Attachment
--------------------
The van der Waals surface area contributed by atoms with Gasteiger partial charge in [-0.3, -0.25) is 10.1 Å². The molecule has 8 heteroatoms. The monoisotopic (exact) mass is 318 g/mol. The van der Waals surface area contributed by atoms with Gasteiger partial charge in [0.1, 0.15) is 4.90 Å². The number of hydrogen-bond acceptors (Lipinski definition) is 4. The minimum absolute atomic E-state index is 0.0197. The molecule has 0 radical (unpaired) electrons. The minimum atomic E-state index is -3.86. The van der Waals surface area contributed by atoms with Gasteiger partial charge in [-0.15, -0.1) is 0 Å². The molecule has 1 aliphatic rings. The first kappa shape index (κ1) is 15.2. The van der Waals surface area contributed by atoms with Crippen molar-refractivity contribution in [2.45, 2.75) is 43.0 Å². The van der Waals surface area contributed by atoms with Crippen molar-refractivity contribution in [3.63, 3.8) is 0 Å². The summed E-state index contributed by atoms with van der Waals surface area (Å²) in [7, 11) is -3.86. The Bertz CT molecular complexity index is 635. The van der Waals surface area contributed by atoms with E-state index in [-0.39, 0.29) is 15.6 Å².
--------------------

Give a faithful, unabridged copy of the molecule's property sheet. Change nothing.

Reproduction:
The van der Waals surface area contributed by atoms with Gasteiger partial charge in [-0.3, -0.25) is 10.1 Å². The molecule has 8 heteroatoms. The monoisotopic (exact) mass is 318 g/mol. The van der Waals surface area contributed by atoms with Gasteiger partial charge in [0.1, 0.15) is 4.90 Å². The number of hydrogen-bond acceptors (Lipinski definition) is 4. The minimum absolute atomic E-state index is 0.0197. The molecule has 0 radical (unpaired) electrons. The minimum atomic E-state index is -3.86. The van der Waals surface area contributed by atoms with Gasteiger partial charge in [-0.15, -0.1) is 0 Å². The molecule has 1 aliphatic rings. The first kappa shape index (κ1) is 15.2. The van der Waals surface area contributed by atoms with Crippen molar-refractivity contribution in [2.45, 2.75) is 43.0 Å². The van der Waals surface area contributed by atoms with Crippen molar-refractivity contribution in [3.63, 3.8) is 0 Å². The summed E-state index contributed by atoms with van der Waals surface area (Å²) in [7, 11) is -3.86. The Bertz CT molecular complexity index is 635. The van der Waals surface area contributed by atoms with E-state index in [-0.39, 0.29) is 15.6 Å².